6 (1876) 2 Ch. D. 463.
- By lapse of time
If time is prescribed in the proposal for its acceptance then it should be accepted within that prescribed time otherwise the offer will be revoked and if no time is prescribed it should be accepted in a reasonable time. Non-acceptance within fixed time will automatically revoke the offer.
- By failure to fulfil a condition precedent
When the offer is made with certain conditions, such conditions needs to be fulfilled by the acceptor if not fulfilled the offer gets revoked. So the condition needs to be fulfilled by the acceptor before giving acceptance.
The State of M.P v/s Goberdhan dass7– In this case tenders for the sale of certain goods were invited subject to condition that 25% amount was paid when the tender was accepted. A’s tender was highest and the same was accepted, but he failed to fulfil this condition. It was held that no contract had arisen merely because A’s tender was accepted. Therefore , if A failed to take the goods and pay to them, he could not be made liable for breach of contract.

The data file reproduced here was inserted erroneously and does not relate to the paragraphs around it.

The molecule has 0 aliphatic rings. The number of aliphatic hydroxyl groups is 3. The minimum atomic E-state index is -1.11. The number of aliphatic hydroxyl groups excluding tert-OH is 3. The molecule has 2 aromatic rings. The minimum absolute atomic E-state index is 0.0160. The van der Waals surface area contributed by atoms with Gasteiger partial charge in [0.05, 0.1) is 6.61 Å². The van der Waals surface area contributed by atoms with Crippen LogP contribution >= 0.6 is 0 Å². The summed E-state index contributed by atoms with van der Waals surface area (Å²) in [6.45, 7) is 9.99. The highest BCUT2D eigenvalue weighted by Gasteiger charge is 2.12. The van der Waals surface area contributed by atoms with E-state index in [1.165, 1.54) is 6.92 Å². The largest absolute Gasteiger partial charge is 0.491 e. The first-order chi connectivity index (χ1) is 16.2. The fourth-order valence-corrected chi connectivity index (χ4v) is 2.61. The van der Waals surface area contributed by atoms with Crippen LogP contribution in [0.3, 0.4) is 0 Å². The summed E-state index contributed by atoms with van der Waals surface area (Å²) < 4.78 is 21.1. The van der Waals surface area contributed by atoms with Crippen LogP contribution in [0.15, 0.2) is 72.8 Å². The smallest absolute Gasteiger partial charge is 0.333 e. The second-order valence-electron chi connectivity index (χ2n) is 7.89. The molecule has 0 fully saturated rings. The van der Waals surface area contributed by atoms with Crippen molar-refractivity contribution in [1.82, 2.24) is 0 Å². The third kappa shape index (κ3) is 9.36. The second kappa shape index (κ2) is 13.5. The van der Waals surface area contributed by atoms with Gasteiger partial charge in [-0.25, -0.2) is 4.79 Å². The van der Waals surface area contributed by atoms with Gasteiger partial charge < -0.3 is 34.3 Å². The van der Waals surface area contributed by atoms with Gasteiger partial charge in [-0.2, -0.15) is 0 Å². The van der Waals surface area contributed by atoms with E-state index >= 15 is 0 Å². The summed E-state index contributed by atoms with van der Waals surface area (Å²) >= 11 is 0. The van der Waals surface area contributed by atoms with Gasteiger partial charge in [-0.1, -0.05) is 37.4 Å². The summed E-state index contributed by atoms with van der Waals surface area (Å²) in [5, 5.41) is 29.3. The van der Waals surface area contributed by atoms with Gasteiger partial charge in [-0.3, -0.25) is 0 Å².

- By death or insanity of the offeror
When death and insanity of the proposer come to the knowledge of the acceptor before his acceptance then the offer gets revoked and if death and insanity don’t come in the knowledge of acceptor then it becomes valid acceptance.
Note- In England if the acceptor knows about offerors death the offer gets revoked no matter it was accepted or there was any legal obligation between them.
In re Irvine (Candian case )8, it has been held that even if the offeree, who has written his acceptance but not yet posted the same, dies , the offer lapses on his death, and the posting of the letter after the offeree’s death does not create a contract.
Authored By-: Ayush Ananad
7 A.I.R. 1973 S.C. 1164.
8 In re Irvine, (1928) 3 D.L.R. 268.